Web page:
New HIV Drug Regimen Needs More Research, But Holds Promise

Local experts say a promising new drug regimen to fight HIV-AIDS could help prevent the virus from spreading -- and is one of the most positive developments in years.

Long-awaited results from a three-year, four-continent drug trial were released this week and published in the New England Journal of Medicine. Wafaa el-Sadr from Columbia University's Mailman School of Public Health says the new drug, called Truvada, is "absolutely ground-breaking."

“It demonstrates how using an anti-HIV medication as a pill can actually prevent HIV infection,” said el-Sadr, the director of Mailman’s International Center for AIDS Care and Treatment Programs.

Since the 1990s, a group of drugs called anti-retrovirals has helped stop HIV infections from becoming the death sentence that is full-blown AIDS. But anti-retrovirals, for the most part, don't prevent people from HIV infections in the first place -- although for years, there has been some limited use of antri-retrovirals as a prophylactic, when people have been exposed to HIV.

The New England Journal report was from a three-year drug trial enlisting 2,500 men in six countries. Truvada was 90 percent effective in men who took it consistently. Marjorie Hill, of Gay Men's Health Crisis, says Truvada could be an important new tool for fighting the spread of HIV, but no one should think it's a panacea.

“It is not a cure. It is not a vaccine,” Hill said. “Safer sex practices and condoms continue to be an important part of HIV prevention."

Healthcare providers and local agencies like the City Health Department are waiting for further guidance on Truvada from the U.S. Centers for Disease Control.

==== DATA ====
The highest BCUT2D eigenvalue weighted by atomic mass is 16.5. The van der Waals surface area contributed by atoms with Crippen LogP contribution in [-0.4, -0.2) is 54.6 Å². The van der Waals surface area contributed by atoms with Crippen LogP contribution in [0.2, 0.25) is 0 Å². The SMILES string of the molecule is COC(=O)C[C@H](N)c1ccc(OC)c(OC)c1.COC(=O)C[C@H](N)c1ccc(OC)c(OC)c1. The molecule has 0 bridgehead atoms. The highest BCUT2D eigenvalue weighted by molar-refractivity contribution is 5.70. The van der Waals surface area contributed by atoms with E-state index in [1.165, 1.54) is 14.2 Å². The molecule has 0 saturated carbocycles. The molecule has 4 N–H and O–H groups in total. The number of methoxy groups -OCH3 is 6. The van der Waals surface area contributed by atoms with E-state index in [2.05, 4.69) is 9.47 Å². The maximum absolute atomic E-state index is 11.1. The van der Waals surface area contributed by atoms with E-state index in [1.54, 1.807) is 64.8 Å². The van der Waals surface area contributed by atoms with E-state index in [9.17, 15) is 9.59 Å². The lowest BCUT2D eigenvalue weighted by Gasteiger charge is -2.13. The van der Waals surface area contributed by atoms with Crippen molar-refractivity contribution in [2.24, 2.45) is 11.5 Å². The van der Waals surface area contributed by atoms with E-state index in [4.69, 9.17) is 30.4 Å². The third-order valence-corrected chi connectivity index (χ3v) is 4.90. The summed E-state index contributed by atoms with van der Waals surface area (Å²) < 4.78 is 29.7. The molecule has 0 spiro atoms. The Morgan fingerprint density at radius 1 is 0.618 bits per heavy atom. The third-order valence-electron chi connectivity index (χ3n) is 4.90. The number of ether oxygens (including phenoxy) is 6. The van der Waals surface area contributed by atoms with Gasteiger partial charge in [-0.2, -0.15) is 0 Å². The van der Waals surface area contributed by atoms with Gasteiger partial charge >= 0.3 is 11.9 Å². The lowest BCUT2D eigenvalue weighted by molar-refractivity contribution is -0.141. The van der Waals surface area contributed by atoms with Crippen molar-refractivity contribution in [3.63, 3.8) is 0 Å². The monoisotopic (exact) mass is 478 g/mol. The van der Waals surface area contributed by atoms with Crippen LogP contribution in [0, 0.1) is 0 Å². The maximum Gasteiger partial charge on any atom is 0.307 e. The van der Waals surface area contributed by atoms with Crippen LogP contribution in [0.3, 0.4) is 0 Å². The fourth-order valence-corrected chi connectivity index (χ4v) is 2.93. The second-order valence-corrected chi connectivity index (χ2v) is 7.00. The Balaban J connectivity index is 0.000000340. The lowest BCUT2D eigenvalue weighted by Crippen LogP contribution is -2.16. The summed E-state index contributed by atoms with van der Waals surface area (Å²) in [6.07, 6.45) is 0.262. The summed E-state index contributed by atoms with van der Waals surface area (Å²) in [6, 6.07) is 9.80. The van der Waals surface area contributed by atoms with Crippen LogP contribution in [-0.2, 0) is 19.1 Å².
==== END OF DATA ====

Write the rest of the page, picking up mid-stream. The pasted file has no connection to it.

One concern is that some people who take Truvada may feel they can have unprotected sex. Blayne Cutler from the City Health Department says that mostly didn't happen among participants in the drug trial.

“However, this is a very controlled setting in the context of a study. Obviously, we don't know what would happen, obviously, in a real-world situation,” Cutler said.

Other concerns include the possibility of drug resistance if it's used too widely and Truvada's high price tag. It can cost up to $14,000 a year, not including all the ongoing testing and support needed to make it work most effectively.

Other concerns about Truvada include possible side effects and the limited population it was tested on, men who have sex with men.

In addition, the drug's target group includes people who don't consistently use condoms. Researchers aren't sure they'll consistently take a pill to prevent a disease they don't have -- when it's already tough to get many people who have the disease to take the medication for treating it.